Just before his album release on Thursday night, Young Thug's style was all the world was talking about. Thugger shared the cover for his album No, My Name Is JEFFERY, which features the Atlanta rapper posing severely in a skirt-like garment. The piece is part of Italian designer Alessandro Trincone's “Annodami” collection. It was inspired by Japanese kimonos and trousers and seems tailor-made for the aesthetic sensibilities of Young Thug.
On Thursday night, The FADER spoke with Garfield Larmond, who shot the now-iconic cover, about how the two started working together and how Young Thug decided to wear the gender-neutral garment.
When did you first meet Young Thug?
I was doing a photoshoot in Atlanta for a client a few years ago that featured Jerrika Karlae. The shoot came out really good. She liked it so much that she introduced me to Young Thug. So, I’ve known them for some time now. Once she introduced me to him, I shot a video for “Turn Up,” which was a commercial for Jerrika’s swimwear as well as his music video. After I shot that it was just like let’s go. Let’s keep going.
How did the photoshoot for the Jeffery cover come about?
Before I got to do this photoshoot, [Young Thug] actually had another photoshoot for the cover in Atlanta when I was out of town. They got the photos back and one day we were in the studio, and he mentioned he didn’t like them. We were in the studio, actually, with Wyclef [Jean], and I was shooting some stuff for them, when he decided to make a post on Instagram explaining that the tape was delayed because of the cover artwork and all that.
Some time went by. We ended up in New York to meet up with [VFILES founder] Julie Anne Quay because Young Thug is about to be a mentor for VFILES’ fashion panel. One of the pieces that they showed during that meeting was a piece by this designer, Alessandro Trincone. So, we were just looking through the photos at the end of the shoot, and [Thug] said, “What’s that? I need it.” We didn’t expect VFILES to say they could send the piece to us, but they were like, ‘We can get the whole outfit to you in Atlanta.’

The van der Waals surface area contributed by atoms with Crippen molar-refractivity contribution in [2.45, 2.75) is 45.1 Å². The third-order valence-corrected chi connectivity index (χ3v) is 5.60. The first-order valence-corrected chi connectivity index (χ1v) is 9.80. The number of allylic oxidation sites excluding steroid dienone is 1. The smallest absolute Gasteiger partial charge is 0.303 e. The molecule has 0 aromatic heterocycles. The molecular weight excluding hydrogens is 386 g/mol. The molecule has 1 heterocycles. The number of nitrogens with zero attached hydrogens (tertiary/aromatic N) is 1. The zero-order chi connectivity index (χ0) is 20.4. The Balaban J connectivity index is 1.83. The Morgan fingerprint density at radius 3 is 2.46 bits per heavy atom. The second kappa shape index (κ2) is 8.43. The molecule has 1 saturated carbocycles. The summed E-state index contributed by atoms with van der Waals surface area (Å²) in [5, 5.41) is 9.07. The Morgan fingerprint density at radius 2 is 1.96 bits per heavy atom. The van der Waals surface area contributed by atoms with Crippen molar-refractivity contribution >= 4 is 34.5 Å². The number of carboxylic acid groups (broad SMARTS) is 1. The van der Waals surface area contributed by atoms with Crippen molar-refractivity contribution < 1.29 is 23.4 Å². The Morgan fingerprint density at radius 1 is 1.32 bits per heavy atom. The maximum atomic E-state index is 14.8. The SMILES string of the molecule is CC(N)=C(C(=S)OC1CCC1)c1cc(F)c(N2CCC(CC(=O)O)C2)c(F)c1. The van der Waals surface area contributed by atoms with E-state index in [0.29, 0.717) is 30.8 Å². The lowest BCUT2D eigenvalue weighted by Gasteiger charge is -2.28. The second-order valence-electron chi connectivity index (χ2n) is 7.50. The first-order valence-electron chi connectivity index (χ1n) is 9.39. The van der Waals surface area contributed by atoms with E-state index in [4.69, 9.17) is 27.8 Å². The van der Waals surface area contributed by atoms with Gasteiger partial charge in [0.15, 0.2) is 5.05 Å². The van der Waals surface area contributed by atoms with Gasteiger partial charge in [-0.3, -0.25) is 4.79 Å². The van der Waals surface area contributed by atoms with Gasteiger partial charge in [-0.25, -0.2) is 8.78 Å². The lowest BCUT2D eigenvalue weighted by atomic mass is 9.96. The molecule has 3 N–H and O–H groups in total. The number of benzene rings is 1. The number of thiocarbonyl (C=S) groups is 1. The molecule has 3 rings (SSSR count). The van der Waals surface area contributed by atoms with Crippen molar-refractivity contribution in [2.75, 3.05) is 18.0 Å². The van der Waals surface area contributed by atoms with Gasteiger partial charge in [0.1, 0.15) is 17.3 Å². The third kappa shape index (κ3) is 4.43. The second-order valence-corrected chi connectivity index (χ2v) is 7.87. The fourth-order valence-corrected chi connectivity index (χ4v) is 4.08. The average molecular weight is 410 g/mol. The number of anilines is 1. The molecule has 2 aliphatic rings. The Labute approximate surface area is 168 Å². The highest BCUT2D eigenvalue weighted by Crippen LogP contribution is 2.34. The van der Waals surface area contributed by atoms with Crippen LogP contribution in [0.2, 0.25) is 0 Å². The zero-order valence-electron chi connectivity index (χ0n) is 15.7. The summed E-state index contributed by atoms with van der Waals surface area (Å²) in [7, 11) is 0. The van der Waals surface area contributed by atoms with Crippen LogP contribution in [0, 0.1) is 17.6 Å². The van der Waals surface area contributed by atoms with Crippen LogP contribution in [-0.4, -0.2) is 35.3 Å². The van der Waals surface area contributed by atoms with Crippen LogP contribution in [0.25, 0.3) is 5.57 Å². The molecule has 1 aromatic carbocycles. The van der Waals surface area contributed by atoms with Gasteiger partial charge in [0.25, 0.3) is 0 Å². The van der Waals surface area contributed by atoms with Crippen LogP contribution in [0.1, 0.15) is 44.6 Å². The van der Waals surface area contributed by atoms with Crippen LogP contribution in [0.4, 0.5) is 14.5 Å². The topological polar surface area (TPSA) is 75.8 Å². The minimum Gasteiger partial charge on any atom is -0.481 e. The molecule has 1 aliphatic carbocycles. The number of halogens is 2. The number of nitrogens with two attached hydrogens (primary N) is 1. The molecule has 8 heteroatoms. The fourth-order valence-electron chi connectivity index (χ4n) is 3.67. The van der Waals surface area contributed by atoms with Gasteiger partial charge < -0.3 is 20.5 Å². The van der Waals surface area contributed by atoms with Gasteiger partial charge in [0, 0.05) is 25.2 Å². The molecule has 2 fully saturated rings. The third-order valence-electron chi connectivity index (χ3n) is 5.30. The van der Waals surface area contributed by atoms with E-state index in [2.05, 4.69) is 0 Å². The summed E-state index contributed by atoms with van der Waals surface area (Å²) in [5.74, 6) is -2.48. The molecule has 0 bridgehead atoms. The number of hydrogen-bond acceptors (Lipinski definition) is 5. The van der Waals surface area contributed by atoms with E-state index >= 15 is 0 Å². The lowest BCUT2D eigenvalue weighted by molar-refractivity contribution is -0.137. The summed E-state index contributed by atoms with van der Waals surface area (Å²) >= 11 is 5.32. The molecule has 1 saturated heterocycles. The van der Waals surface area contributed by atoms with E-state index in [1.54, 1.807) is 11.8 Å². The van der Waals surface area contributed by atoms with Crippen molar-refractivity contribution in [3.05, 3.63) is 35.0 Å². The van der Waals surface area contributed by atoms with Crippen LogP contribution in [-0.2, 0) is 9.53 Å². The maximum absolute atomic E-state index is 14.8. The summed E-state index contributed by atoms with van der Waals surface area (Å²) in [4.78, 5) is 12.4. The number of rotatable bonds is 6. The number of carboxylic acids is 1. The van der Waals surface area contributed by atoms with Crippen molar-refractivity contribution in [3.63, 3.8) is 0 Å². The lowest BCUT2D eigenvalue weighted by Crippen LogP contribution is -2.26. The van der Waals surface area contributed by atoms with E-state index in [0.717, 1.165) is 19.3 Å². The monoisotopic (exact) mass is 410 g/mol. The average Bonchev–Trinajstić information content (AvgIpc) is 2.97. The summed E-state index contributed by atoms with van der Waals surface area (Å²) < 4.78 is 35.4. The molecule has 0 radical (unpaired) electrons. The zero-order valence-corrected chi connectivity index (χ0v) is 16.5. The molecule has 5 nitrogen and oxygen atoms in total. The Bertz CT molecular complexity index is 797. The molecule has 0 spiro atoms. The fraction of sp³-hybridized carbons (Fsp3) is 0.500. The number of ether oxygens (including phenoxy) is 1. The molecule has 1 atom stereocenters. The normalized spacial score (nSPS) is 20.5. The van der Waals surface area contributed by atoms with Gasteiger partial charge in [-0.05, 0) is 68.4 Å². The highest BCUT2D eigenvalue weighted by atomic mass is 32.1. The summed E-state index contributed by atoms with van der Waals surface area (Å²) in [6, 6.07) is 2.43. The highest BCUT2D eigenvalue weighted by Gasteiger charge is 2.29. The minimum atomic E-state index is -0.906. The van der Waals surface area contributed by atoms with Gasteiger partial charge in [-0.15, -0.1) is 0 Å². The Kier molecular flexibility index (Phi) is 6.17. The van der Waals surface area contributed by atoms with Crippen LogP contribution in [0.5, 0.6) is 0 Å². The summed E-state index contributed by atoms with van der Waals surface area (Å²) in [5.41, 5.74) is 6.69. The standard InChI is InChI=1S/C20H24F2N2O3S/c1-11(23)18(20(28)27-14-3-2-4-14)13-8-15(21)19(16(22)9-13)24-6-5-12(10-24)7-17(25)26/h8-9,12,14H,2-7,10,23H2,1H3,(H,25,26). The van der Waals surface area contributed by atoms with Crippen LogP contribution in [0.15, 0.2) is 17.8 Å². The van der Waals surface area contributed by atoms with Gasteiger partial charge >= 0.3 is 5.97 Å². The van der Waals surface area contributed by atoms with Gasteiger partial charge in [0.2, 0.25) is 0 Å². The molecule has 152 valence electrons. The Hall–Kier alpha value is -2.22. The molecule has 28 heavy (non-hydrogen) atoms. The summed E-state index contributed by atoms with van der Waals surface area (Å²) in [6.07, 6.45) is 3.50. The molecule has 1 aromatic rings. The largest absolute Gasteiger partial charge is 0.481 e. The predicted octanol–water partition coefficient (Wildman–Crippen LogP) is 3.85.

We left New York, went to L.A., got back to Atlanta, and then got the word that the piece was in. I didn’t even know we were going to have the photoshoot, but, the day of, they called me and said, ‘Hey, we need to set this shoot up now to get these photos done.”
So, using Alessandro Trincone’s piece was Young Thug’s idea?
Yeah. He saw the piece in New York, and said immediately, “I want that for the cover.” Like, there was no thought about it. He just saw it and knew he wanted it.
During the Jeffery listening party in New York tonight, Young Thug said it took him about an hour to put the piece on.
When we got on set, it definitely took like an hour and a half to put it on. Then once he put it on, and I started shooting, they noticed a piece was off — like something really intricate. So, we had to take another thirty minutes to pin stuff up, get the hat right. It took hours. Hours on top of hours.
Did he say anything about the garment during the shoot?
When he put it on, it definitely spoke for itself. Everyone knew: this is different. If you think of Young Thug, you automatically get this perception of a different sense of style. He knew it would be crazy. When I showed him the first set of photos, he was like, ‘OK. This is it. This is what we needed from the beginning.‘